Posted by Michael Beadle
I wondered why the baseball was getting bigger. Then it hit me.
Police were called to a daycare where a three-year-old was resisting a rest.
Did you hear about the guy whose whole left side was cut off? He's all right now.
The roundest knight at King Arthur's round table was Sir Cumference.
To write with a broken pencil is pointless.
When fish are in schools they sometimes take debate.
The short fortune teller who escaped from prison was a small medium at large.
A thief who stole a calendar got twelve months.
A thief fell and broke his leg in wet cement. He became a hardened criminal.
Thieves who steal corn from a garden could be charged with stalking.
We'll never run out of math teachers because they always multiply.
When the smog lifts in Los Angeles, U C L A.
The math professor went crazy with the blackboard. He did a number on it.
The professor discovered that her theory of earthquakes was on shaky ground.
The dead batteries were given out free of charge.
If you take a laptop computer for a run you could jog your memory.
A dentist and a manicurist fought tooth and nail.
What's the definition of a will? (It's a dead giveaway)
A bicycle can't stand alone; it is two-tired.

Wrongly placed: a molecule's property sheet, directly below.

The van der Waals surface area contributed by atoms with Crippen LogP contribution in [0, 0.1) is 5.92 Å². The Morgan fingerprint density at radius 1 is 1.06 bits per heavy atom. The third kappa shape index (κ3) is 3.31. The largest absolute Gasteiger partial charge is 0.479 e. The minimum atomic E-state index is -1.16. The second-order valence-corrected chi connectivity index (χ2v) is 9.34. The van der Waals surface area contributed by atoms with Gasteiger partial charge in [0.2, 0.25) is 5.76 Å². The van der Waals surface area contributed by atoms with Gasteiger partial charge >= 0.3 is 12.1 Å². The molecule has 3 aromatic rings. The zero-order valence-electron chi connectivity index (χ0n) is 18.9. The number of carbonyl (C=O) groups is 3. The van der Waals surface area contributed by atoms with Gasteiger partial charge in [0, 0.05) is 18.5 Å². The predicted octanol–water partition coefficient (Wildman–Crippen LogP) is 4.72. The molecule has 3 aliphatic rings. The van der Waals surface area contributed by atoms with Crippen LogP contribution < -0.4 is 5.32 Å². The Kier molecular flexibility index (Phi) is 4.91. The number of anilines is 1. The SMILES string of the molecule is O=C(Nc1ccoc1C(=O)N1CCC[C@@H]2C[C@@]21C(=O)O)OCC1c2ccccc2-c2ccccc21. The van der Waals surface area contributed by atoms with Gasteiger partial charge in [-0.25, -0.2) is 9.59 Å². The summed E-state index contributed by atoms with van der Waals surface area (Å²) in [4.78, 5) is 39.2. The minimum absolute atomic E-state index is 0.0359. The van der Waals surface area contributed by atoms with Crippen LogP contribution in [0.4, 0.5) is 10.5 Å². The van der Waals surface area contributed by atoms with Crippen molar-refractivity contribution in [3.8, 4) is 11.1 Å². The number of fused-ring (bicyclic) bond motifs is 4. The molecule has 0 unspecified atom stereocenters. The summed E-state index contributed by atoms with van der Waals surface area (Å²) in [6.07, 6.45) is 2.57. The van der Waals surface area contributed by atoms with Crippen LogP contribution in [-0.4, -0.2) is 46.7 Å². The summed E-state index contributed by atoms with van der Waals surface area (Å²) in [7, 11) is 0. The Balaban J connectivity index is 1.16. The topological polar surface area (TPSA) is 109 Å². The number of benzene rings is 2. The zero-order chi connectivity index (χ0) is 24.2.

Time flies like an arrow; fruit flies like a banana.
A backward poet writes inverse.
In a democracy it's your vote that counts; in feudalism, it's your Count that votes.
A chicken crossing the road: poultry in motion.
If you don't pay your exorcist you can get repossessed.
With her marriage she got a new name and a dress.
Show me a piano falling down a mine shaft and I'll show you A -flat miner.
When a clock is hungry it goes back four seconds.
The guy who fell onto an upholstery machine was fully recovered.
A grenade fell onto a kitchen floor in France, resulted in Linoleum Blownapart
He broke into song because he couldn't find the key.
A calendar's days are numbered.
A lot of money is tainted: 'Taint yours, and 'taint mine.
He had a photographic memory, which was never developed.
A plateau is a high form of flattery.
Those who get too big for their britches will be exposed in the end.
When you've seen one shopping center you've seen a mall.
Bakers trade bread recipes on a knead to know basis.
Santa's helpers are subordinate clauses.
Compiled from an AWITS Writers brainstorm
1. Activity: Human Camera